It’s helpful to think of social interaction as consisting of three basic elements:
* Social intake — noticing and understanding other people’s speech, vocal inflection, body language, eye contact, and even cultural behaviors. * Internal process — interpreting what others communicate to you as well as recognizing and managing your own emotions and reactions. * Social output — how a person communicates with and reacts to others, through speech, gestures, and body language.
Why are Social Skills Important?[Bearbeiten]
Social Skills are the foundation for getting along with others. A lack of Social Skills can lead to behavioral difficulties in school, delinquency, inattentiveness, peer rejection, emotional difficulties, bullying, difficulty in making friends, aggressiveness, problems in interpersonal relationships, poor self-concept, academic failures, concentration difficulties, isolation from peers, and depression. Children with learning disabilities, sensory integration difficulties, Asperger’s Disorder, Autism Spectrum Disorder, neurological disorders, and emotional disabilities often need additional training in Social Skills. They will likely benefit from direct instruction in Social Skills Groups led by trained professionals and the availability of a safe environment in which to practice newly learned skills.
One of the most important roles that parents play in their child's development is that of teaching their child social skills. These social skills include daily interaction skills such as sharing, taking turns, and allowing others to talk without interrupting. The category of social skills can also be expanded to facets of self-control such as appropriate anger management. For many children, social skills are learned by observing how others in their environment handle social situations. These children then imitate desirable responses such as turn taking and little thought is given to how the young child became so adept at playing board games, cards, or other activities that require a child to wait for others.
"I feel so sorry for her. She'll ask other kids if she can play, and usually they just say, 'No, you're not our friend.' She's trying to be nice. What more can she do?"
"My son seems to have gotten the idea that it's O.K. to terrorize younger children. Yesterday I saw him shove this other little boy, take a shovel he had, and then just ride off on his trike, leaving the other kid almost in tears."
"Erika never joins in when other children are playing. She just watches, looking miserable and lonely, and I don't know what to say to help her"
It is not unusual for parents who are concerned about their children's social skills to turn to preschool teachers for advice about what to do. Many a teacher has been approached by a parent looking for help to deal with a shy or aggressive or friendless child. Can teachers feel comfortable addressing parents' concerns? What kind of guidance can teachers give to these parents? The purpose of this article is to review current thinking about young children's peer relationships and offer ideas and practices that teachers can suggest to parents concerned about their children's social development. Parents have good reason to be uneasy when their children have trouble getting along with agemates. Peers afford preschoolers some of their most exciting, fun experiences. Not having friends or playmates can be frustrating, even painful, for young children. In addition, a growing body of research supports the belief, held by many early childhood professionals, that young children's peer relationships are important for their development and adjustment to school. Preschool-aged children who have positive peer relationships are likely to maintain positive peer interactions in grade school, while children who have a hard time getting along with agemates in the preschool years are more likely to experience later academic difficulties and rejection or neglect by their elementary-school peers (Ladd, 1990; Ladd & Price, 1987; Ladd, Price, & Hart, 1988). Without the skills to play constructively and develop friendships with agemates, children become excluded from opportunities to develop additional and more complex skills important for future peer interaction (Eisenberg, Cameron, Tryon, & Dodez, 1981; Howes, 1988).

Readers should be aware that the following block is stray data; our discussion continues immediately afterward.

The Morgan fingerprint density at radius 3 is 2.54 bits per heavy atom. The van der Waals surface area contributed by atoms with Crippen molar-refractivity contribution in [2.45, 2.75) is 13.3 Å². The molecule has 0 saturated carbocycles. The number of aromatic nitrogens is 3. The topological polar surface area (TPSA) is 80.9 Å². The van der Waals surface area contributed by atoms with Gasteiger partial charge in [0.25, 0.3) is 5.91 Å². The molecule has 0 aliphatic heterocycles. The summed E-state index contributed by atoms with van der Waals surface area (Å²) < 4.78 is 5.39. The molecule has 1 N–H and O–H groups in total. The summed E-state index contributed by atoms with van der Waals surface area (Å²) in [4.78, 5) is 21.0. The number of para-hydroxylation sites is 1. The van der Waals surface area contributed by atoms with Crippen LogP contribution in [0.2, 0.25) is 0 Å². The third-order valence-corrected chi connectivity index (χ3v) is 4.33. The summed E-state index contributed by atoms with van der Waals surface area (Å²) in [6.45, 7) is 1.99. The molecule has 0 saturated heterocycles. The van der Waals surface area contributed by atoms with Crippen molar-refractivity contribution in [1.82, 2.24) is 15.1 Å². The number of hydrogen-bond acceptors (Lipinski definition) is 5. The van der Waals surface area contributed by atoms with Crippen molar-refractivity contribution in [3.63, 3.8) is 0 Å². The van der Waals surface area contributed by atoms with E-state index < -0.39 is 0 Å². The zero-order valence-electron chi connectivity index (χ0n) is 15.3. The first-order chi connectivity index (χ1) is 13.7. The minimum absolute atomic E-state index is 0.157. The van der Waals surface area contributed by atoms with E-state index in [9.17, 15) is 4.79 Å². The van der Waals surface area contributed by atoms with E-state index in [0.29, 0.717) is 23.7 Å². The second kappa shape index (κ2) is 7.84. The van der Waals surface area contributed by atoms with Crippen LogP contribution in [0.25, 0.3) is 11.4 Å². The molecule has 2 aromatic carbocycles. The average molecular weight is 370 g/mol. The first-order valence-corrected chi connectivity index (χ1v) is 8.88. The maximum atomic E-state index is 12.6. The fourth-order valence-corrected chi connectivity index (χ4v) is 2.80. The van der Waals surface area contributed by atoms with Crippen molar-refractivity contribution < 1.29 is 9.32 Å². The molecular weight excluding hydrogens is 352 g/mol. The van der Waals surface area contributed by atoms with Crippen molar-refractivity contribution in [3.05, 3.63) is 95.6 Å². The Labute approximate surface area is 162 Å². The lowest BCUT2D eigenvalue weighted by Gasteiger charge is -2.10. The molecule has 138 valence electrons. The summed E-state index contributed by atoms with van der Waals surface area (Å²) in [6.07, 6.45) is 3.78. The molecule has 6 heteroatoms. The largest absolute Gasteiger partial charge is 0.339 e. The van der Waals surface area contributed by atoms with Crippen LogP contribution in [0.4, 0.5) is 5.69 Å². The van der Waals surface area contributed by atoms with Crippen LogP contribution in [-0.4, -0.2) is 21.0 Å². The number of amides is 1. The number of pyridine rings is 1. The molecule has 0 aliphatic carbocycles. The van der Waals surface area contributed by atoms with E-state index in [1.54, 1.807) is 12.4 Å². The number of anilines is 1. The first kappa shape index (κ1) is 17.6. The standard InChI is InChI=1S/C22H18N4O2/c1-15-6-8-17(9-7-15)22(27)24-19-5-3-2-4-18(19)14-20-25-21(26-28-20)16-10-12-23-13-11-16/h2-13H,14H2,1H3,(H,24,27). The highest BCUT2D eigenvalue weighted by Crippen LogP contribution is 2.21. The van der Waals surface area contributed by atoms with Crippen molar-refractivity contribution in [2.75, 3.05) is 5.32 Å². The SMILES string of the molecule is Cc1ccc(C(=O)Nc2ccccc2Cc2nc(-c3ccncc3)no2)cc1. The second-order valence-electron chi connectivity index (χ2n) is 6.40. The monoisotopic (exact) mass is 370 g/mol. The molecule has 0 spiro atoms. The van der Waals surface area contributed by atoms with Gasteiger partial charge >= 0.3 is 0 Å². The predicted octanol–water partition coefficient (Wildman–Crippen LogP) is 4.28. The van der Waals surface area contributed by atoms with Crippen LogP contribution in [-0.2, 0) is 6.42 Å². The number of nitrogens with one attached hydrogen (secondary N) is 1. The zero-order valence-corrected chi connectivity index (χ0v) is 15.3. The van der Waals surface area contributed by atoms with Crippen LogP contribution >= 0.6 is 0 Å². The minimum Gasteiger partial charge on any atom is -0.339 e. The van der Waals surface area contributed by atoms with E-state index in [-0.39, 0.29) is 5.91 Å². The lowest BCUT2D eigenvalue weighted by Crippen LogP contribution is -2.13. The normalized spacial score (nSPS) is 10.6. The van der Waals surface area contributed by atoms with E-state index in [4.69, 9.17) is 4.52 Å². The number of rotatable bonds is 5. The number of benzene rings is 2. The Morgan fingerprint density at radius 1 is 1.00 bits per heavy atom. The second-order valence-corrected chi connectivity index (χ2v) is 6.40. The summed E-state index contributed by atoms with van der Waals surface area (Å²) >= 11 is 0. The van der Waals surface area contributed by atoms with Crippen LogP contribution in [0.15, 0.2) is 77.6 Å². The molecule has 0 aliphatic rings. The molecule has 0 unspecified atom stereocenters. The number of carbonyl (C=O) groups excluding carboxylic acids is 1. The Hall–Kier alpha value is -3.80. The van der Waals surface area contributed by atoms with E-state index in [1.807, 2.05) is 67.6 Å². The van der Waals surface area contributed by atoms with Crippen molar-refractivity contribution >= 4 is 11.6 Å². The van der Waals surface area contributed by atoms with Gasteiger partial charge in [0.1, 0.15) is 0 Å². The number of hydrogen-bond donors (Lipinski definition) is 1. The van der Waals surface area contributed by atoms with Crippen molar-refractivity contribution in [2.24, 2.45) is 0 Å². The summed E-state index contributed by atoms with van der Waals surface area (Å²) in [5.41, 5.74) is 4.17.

Socially Competent Preschoolers
Picture the well-liked, friendly children in the preschool classrooms of your experience. What do you notice about their behavior that makes them different from less well-liked children? Most observers note the generally positive character of their interactions with other children Mize, 1995). Consider the following interaction between two four-year-olds:
Ben is sitting inside a large inner tube, wearing a firefighter helmet, when Jim walks up and gives the inner tube a nudge with his foot. "Hurry and get in the truck," Ben shouts excitedly. There's a fire and we gotta go put it out!" Jim gives the inner tube another listless nudge with his foot and complains, "I don't wanna be a fireman, I wanna be a policeman." "I know,' offers Ben, "let's both be policemen and get the bad guys who started the fire." Ben removes his firefighter helmet and tosses it aside. Suddenly animated, Jim scrambles into the inner tube with him. "I'll drive," he states. "Rrrrrrrrrrr," Ben replies, imitating the sound of a police siren.
Ben ignored Jim's somewhat unpleasant manner and responded instead with enthusiastic and friendly suggestions. He did not react to Jim's negativity, but was instead agreeable and willing to be flexible. Children, like Ben, who have many such harmonious interactions with a variety of their preschool-aged peers are likely to be well-liked and accepted by them (Black & Logan, 1995; Hazen & Black, 1989). Agreeable children also are likely to find acceptance in subsequent peer settings, such as in kindergarten (Ladd & Price, 1987).